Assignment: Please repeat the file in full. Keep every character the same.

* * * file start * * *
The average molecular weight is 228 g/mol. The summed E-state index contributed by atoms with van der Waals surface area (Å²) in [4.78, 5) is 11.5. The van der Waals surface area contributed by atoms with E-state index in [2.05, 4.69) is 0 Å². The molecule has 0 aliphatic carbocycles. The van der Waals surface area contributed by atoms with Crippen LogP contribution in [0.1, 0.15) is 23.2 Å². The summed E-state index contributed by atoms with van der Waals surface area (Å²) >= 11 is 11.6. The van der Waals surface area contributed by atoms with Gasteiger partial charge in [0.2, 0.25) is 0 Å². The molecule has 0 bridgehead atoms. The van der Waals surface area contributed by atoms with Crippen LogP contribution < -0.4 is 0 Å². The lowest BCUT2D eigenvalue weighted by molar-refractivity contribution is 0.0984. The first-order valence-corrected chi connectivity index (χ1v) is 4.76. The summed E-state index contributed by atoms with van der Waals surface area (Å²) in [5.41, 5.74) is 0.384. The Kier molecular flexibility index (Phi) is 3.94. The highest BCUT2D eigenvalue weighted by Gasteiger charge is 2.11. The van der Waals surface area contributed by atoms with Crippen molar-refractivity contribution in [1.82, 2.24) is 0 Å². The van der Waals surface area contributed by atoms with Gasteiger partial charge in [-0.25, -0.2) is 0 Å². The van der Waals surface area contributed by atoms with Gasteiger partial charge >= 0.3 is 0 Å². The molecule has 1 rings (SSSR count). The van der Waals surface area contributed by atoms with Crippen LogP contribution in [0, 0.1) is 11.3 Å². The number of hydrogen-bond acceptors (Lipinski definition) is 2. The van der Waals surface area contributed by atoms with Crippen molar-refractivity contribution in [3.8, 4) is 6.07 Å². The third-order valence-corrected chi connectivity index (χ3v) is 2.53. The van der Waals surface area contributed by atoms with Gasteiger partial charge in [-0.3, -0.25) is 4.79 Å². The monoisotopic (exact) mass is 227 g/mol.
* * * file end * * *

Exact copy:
The average molecular weight is 228 g/mol. The summed E-state index contributed by atoms with van der Waals surface area (Å²) in [4.78, 5) is 11.5. The van der Waals surface area contributed by atoms with E-state index in [2.05, 4.69) is 0 Å². The molecule has 0 aliphatic carbocycles. The van der Waals surface area contributed by atoms with Crippen LogP contribution in [0.1, 0.15) is 23.2 Å². The summed E-state index contributed by atoms with van der Waals surface area (Å²) >= 11 is 11.6. The van der Waals surface area contributed by atoms with Gasteiger partial charge in [0.2, 0.25) is 0 Å². The molecule has 0 bridgehead atoms. The van der Waals surface area contributed by atoms with Crippen LogP contribution < -0.4 is 0 Å². The lowest BCUT2D eigenvalue weighted by molar-refractivity contribution is 0.0984. The first-order valence-corrected chi connectivity index (χ1v) is 4.76. The summed E-state index contributed by atoms with van der Waals surface area (Å²) in [5.41, 5.74) is 0.384. The Kier molecular flexibility index (Phi) is 3.94. The highest BCUT2D eigenvalue weighted by Gasteiger charge is 2.11. The van der Waals surface area contributed by atoms with Crippen molar-refractivity contribution in [1.82, 2.24) is 0 Å². The van der Waals surface area contributed by atoms with Gasteiger partial charge in [-0.25, -0.2) is 0 Å². The van der Waals surface area contributed by atoms with Gasteiger partial charge >= 0.3 is 0 Å². The molecule has 1 rings (SSSR count). The van der Waals surface area contributed by atoms with Crippen LogP contribution in [0, 0.1) is 11.3 Å². The number of hydrogen-bond acceptors (Lipinski definition) is 2. The van der Waals surface area contributed by atoms with Crippen molar-refractivity contribution in [3.8, 4) is 6.07 Å². The third-order valence-corrected chi connectivity index (χ3v) is 2.53. The van der Waals surface area contributed by atoms with Gasteiger partial charge in [-0.3, -0.25) is 4.79 Å². The monoisotopic (exact) mass is 227 g/mol.